Recent years have seen an upsurge in international interest in gloomy, gritty, Scandinavian crime fiction such as the Wallander series, Stieg Larsson’s Millennium trilogy or the Danish TV series The Killing. Their success mirrors that of so-called “Tartan noir” writers like Ian Rankin, Val McDermid, Christopher Brookmyre and William McIlvanney, who have also used the detective genre to explore social themes.
According to Rankin, these very similar strands of fiction hint at something deep-rooted in national characteristics.
“In countries where it’s dark half the year, you do tend to have a great tradition of storytelling,” he says.
“Whenever I’ve met Scandinavian writers, we do share quite a dark sense of humour and a feeling that the world’s messed up, we might as well laugh about it.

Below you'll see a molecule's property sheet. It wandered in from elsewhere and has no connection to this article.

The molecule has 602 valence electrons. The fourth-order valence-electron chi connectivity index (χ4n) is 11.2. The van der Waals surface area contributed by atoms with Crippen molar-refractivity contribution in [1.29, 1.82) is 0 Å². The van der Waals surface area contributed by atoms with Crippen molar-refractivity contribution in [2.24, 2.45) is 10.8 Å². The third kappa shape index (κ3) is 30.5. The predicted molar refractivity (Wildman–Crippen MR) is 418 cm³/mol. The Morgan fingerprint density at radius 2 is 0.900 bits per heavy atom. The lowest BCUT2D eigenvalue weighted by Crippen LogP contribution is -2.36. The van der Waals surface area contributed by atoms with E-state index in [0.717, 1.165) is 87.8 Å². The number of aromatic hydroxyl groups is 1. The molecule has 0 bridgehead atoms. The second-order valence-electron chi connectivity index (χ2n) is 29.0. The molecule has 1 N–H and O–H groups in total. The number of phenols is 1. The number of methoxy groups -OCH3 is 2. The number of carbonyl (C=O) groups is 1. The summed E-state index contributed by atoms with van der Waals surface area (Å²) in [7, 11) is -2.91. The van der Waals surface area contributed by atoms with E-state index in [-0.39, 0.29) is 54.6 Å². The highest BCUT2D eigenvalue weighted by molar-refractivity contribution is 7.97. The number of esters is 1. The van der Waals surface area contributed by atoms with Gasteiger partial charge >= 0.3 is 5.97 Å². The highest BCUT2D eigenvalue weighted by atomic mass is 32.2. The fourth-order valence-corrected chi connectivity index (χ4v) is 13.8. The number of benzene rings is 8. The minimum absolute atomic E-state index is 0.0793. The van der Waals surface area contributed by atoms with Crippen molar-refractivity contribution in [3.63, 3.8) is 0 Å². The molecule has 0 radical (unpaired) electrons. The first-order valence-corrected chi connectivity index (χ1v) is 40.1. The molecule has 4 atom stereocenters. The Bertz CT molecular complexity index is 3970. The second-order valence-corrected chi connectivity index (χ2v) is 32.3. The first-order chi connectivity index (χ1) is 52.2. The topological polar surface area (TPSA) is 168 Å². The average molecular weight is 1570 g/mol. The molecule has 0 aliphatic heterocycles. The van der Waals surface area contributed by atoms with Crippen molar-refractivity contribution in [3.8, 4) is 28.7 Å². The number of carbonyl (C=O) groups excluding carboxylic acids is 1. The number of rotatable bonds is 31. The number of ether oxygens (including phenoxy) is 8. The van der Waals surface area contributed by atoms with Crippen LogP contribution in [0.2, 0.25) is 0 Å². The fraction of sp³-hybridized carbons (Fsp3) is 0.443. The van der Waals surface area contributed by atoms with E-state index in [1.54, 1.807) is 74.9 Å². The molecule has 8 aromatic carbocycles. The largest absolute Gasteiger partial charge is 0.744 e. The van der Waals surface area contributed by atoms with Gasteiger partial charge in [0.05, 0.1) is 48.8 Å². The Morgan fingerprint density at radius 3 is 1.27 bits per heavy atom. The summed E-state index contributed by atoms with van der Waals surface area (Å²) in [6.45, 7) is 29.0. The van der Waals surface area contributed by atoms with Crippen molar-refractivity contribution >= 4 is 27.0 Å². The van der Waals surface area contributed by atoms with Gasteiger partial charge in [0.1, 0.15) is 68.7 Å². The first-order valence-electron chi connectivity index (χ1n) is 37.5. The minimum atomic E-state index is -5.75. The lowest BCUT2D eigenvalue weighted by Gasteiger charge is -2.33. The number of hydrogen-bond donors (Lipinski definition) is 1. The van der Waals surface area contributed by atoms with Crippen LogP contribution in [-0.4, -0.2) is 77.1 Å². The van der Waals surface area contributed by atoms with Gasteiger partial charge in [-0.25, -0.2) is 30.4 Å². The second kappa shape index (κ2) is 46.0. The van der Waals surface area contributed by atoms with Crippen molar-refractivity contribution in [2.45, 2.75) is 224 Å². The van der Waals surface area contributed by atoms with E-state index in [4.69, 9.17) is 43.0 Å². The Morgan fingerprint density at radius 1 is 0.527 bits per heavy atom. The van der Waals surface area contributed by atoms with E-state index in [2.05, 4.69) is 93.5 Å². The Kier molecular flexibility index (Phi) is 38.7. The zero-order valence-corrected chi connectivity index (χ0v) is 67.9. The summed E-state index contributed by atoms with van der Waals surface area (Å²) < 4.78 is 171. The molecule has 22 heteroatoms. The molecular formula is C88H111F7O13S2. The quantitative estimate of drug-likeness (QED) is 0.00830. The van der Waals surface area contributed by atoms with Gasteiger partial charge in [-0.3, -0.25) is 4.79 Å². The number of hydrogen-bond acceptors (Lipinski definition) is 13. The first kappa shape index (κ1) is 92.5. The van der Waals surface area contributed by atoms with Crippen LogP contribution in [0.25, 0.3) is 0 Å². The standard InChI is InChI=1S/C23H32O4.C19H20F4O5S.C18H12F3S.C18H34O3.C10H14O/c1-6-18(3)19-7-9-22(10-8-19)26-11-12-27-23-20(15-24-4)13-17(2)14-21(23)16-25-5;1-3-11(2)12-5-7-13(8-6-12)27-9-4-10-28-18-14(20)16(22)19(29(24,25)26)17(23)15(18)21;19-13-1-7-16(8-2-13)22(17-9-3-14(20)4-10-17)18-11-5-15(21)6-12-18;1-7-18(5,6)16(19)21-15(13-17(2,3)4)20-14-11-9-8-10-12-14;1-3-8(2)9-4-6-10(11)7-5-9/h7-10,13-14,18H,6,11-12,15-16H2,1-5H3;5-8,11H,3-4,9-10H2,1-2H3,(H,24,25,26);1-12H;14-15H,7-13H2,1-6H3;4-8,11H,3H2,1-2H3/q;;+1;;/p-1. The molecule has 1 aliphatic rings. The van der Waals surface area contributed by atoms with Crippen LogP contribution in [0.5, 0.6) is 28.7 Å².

“Both sides tend to share quite a dark view of the human condition, and are certainly a long way from the Agatha Christie school of crime writing.”
A shared Calvinist tradition may account for this common interest in a genre which thrives on a pessimistic view of human nature. But as Rankin suggests, many of the cultural similarities could owe much to proximity.
An oft-repeated tale has Jo Grimond, former Liberal MP for Orkney and Shetland, being asked to give the name of his nearest rail station on a parliamentary expenses form, and writing “Bergen, Norway”.
And for centuries there were political links across the North Sea. The first Viking raid on Iona is thought to have taken part in 794, and much of the Hebrides and Caithness would come under Norse rule. Orkney and Shetland continued to be earldoms under Norway until 1468.
This settlement resulted in the Scandinavian-derived Norn language being spoken on Orkney and Shetland until the 18th Century, and influencing the Shetlandic and Orcadian dialects to this day.